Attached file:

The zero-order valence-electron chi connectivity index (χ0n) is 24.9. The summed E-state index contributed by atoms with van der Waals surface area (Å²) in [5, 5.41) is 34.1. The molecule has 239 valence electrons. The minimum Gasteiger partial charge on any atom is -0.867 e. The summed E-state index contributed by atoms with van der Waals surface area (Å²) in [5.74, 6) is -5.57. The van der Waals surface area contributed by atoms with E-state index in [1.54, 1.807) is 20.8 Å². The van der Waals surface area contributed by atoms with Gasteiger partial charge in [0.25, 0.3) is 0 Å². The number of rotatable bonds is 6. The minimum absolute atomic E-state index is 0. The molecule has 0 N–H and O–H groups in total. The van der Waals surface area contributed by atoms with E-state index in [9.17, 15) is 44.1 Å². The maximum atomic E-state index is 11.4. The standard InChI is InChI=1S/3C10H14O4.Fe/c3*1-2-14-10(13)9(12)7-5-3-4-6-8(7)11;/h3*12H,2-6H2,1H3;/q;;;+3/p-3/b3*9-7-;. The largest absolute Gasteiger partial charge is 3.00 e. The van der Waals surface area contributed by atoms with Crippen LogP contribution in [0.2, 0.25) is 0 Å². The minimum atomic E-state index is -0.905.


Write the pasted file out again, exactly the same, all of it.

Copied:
The zero-order valence-electron chi connectivity index (χ0n) is 24.9. The summed E-state index contributed by atoms with van der Waals surface area (Å²) in [5, 5.41) is 34.1. The molecule has 239 valence electrons. The minimum Gasteiger partial charge on any atom is -0.867 e. The summed E-state index contributed by atoms with van der Waals surface area (Å²) in [5.74, 6) is -5.57. The van der Waals surface area contributed by atoms with E-state index in [1.54, 1.807) is 20.8 Å². The van der Waals surface area contributed by atoms with Gasteiger partial charge in [0.25, 0.3) is 0 Å². The number of rotatable bonds is 6. The minimum absolute atomic E-state index is 0. The molecule has 0 N–H and O–H groups in total. The van der Waals surface area contributed by atoms with E-state index in [9.17, 15) is 44.1 Å². The maximum atomic E-state index is 11.4. The standard InChI is InChI=1S/3C10H14O4.Fe/c3*1-2-14-10(13)9(12)7-5-3-4-6-8(7)11;/h3*12H,2-6H2,1H3;/q;;;+3/p-3/b3*9-7-;. The largest absolute Gasteiger partial charge is 3.00 e. The van der Waals surface area contributed by atoms with Crippen LogP contribution in [0.2, 0.25) is 0 Å². The minimum atomic E-state index is -0.905.